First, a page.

This post was originally published at PAEPARD and has been republished with permission.
21 February 2017. Accra, Ghana. GhanaVeg has certified 20 Agronomists through the Wageningen University and Research, Netherlands, after they completed the Agronomy Training of Trainers course. The Agronomy training has been designed to improve farmer productivity and post-harvest management.
The one-year in-depth training course focused on six key areas including:
- seedling production,
- crop protection,
- spray techniques,
- irrigation and fertilization,
- production planning
- and adult learning.
Mr Ron Strikker, the Netherlands Ambassador to Ghana, presenting certificates to the trainees at the graduation ceremony, during the 16th GhanaVeg Business Platform Meeting in Accra, highlighted the role of the private sector in achieving growth.
The Business Platform Meeting was on the theme: “Agronomy and Finance for Sustainable Vegetable Businesses”. He said this was because most agronomists were employed by Ghanaian input supply, wholesale or export companies; they could be the driver for change in the vegetable sector.
He also emphasized that a healthy diet starts with fruits and vegetables and in the coming years Ghana’s vegetables sector would grow faster than the Ghanaian economy, then the population would understand the nutrition and health benefit.
“Through following the steps of the GhanaVeg Course farmers can easily double their vegetable production, while using the same amount of land. It’s all about getting the basics right” Mr Herman de Putter, the Senior Agronomy Trainer, Wageningen University and Research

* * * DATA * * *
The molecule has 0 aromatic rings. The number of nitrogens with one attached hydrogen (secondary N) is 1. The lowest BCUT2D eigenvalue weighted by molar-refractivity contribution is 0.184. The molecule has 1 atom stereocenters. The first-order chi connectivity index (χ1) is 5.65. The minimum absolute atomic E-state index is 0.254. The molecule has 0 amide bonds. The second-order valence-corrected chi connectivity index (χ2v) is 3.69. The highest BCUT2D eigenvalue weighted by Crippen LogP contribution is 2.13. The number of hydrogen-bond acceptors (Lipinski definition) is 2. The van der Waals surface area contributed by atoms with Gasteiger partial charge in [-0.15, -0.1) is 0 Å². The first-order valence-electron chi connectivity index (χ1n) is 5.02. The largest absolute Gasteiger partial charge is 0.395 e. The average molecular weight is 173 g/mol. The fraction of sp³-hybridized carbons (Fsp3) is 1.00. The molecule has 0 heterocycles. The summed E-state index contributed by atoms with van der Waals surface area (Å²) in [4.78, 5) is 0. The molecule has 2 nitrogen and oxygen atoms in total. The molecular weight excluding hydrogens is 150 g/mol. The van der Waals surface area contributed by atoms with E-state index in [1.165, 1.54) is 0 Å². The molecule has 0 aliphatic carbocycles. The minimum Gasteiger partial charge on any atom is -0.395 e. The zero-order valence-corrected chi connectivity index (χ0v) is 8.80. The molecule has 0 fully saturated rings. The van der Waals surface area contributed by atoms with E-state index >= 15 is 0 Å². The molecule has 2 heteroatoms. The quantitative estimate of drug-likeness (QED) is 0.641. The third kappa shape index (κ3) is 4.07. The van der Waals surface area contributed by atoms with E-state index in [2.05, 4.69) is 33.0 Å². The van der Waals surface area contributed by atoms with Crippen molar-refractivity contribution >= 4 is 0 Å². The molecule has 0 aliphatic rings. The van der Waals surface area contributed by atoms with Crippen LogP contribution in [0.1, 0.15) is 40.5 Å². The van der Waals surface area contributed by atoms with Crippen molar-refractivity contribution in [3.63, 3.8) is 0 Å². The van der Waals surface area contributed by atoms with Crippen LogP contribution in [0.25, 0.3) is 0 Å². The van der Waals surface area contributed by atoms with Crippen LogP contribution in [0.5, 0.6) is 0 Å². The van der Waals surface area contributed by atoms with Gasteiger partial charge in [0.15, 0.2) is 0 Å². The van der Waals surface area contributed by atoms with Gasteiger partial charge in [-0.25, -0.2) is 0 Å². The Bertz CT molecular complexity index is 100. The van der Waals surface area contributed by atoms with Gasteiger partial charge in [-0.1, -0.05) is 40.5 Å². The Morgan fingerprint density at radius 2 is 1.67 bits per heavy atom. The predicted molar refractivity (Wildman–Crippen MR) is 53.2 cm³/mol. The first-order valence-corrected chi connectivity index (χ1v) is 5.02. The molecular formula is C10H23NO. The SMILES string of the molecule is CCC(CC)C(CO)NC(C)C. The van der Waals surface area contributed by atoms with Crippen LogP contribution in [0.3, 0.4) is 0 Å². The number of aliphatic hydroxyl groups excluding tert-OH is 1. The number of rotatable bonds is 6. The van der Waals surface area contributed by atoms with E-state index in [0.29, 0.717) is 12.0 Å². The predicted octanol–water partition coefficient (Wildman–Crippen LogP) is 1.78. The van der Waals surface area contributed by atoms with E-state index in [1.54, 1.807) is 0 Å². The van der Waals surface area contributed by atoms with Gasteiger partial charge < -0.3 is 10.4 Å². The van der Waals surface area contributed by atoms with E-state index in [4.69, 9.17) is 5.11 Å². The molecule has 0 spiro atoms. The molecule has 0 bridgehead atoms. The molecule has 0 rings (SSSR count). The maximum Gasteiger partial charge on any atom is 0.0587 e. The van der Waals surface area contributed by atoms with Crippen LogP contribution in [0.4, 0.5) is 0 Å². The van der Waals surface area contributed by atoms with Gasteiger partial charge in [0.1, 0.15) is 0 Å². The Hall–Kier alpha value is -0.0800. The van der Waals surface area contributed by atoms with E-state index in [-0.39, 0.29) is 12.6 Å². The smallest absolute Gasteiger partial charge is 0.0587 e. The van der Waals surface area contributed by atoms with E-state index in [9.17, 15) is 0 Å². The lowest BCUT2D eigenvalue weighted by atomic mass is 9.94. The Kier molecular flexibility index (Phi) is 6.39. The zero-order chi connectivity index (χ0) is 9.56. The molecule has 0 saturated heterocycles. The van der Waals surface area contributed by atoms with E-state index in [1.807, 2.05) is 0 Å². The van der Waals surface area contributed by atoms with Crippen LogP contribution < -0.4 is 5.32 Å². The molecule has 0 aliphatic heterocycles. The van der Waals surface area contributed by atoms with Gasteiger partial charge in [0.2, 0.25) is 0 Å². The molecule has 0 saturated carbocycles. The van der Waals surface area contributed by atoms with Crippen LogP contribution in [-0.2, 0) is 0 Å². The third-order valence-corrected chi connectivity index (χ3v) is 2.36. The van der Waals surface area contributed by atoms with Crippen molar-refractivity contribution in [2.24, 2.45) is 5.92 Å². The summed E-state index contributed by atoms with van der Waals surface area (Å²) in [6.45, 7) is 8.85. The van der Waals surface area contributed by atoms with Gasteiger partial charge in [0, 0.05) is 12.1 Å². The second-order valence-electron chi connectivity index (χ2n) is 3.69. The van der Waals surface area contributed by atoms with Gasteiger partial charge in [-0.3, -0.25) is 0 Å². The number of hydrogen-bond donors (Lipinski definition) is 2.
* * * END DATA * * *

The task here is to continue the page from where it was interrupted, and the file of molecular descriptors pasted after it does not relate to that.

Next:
Financial and other Institutions including Barclays Bank, Exim Bank, Fidelity Bank, University of Ghana, Wageningen University and Research and Green OK made presentations on financing the vegetable value chain, innovative horticultural sector financing, agribusiness value chain financing.
Other presentation related to reduced incidence of harmful pest in vegetable exports, pesticide selection tool and organic fertilizer trials in vegetable. The course assisted the agronomists to train at least 2,000 farmers in their localities; increasing their yields and income.
Already a second batch of Trainers are being trained at the moment; with 30 of them currently enrolled in the 2017 Programme. Together with the first batch they are working with 5.000 farmers. For the coming years a further expansion is envisaged towards 200 vegetable agronomy trainers that are working with at least 15.000 farmers.
Published on 15 Feb 2017: Experiment with vegetables. A good start is with the ‘rainbow formula’.